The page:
The ProCreate Project, the Museum of Motherhood and the Mom Egg Review are pleased to announce the 11th edition of this scholarly discourse intersects with the artistic to explore the wonder and the challenges of motherhood. Using words and art to connect new pathways between the academic, the para-academic, the digital, and the real, as well as the everyday: wherever you live, work, and play, the Art of Motherhood is made manifest. #JoinMAMA

Jan 1st, 2016 Sarah Irvin and Anelie Crighton

Art by Sarah Irvin

The Measurement Project
Each day of pregnancy, Sarah measured her stomach at navel height with a piece of yarn. The Measurement Project is the accumulation of this daily ritual.

Prose by Anelie Crighton

Pregnant with meaning

Pregnancy, as experienced, is not a metaphor, but a challenge: those solid thumps to the ribcage are reminders that much as you might like to think of yourself as a brain on a stick, an intellect tethered to the complex technology that is the body, you are in fact a placental mammal. You need to work? No, you need to nap. You want to stride along like you always did, long straight steps, fast and confident? By week 30 it will be all you can do not to waddle.
My walking mantra is, ‘There is nothing wrong with your legs. There is nothing wrong with your legs.’ This is strictly true. There is, however, something wrong with my feet (swollen), pelvis (slowly disconnecting), lower back (hurting), stomach muscles (stretched), blood pressure (low) and brain (sorry?). My horizons have gradually contracted. My slow pace and ready fatigue make the ten minute tram ride into the centre of town seem the equal of a day-long trek. At home I must intersperse activity with rest, reaching for another glass of iced water while I prop up my comically puffy feet. I feel hot all the time, and am immensely fond of very cold drinks and ice cream. Very cold ice cream drinks are also acceptable.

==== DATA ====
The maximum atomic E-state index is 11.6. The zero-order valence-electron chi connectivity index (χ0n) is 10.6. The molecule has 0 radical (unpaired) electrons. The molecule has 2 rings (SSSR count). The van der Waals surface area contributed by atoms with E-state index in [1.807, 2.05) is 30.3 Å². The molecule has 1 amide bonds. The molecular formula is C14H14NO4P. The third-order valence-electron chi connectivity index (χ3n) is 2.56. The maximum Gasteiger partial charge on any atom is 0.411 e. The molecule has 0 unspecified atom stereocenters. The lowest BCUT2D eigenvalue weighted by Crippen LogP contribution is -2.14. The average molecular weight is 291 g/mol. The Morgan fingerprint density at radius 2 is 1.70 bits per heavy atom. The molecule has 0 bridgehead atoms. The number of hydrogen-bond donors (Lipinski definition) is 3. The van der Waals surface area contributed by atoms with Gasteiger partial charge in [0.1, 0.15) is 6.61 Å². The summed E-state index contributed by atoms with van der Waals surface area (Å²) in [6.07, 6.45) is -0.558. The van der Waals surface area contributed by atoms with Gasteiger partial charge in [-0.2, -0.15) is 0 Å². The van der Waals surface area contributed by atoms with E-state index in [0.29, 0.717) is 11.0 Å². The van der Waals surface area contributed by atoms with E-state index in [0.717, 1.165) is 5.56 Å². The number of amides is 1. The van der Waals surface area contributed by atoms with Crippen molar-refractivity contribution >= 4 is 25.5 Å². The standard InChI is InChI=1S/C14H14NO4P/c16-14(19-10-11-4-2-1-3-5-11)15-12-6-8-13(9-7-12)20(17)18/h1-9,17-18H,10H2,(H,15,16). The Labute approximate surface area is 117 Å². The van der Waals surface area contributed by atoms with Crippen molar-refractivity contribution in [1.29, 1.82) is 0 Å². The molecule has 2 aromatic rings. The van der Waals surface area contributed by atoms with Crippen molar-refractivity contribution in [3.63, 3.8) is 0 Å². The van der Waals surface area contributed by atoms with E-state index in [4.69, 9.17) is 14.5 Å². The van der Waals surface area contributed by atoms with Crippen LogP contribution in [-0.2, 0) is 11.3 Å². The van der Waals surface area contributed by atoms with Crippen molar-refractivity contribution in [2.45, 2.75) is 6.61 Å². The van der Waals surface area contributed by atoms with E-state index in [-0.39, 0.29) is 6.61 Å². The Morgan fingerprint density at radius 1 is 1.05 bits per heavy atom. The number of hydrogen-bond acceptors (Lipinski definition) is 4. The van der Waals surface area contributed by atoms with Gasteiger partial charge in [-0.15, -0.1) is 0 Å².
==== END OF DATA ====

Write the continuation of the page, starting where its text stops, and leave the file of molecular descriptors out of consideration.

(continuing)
The tenant has been excellent company. Once his movements were detectable at 22 weeks, his wriggles and stretches and somersaults were delightful. While he still had the room he moved rapidly and erratically, brief flutterings and jabs like the strangest indigestion you’ve ever had. As he’s grown, his reachings have slowed, become more definite, more obviously in response to changes in his environment. Any time I lean forward, a small foot firmly reminds me that he does not appreciate cramped lodgings. I have pointed out that at 5’10” I offer quite spacious accommodation, but the kicks continue.
One day my husband caught a glimpse of me dressing and said in wonder, ‘You look beautiful.’ I found this astonishing; I look like a woman who’s swallowed a basketball, perhaps to distract attention from her thick ankles and dry hair. I have had a protruding belly for months yet still misjudge my movements, my round new boundary regularly encountering table edges and door frames. Numerous sleepless nights have hung a crescent under each eye. The fit of my voluminous maternity pants gets a little more snug each week. There is beauty here?
Observed and observing, one’s progress is constantly at issue – are you gaining weight, feeling worse, sleeping less? Is the baby growing longer and fattening up, does it move ten times an hour twice a day? Once you’ve exhausted the present, the future beckons: that unpredictable day (early? late?) when the contractions begin, and the x hours thereafter when you’ll breathe and relax and finally make up your mind about an epidural.

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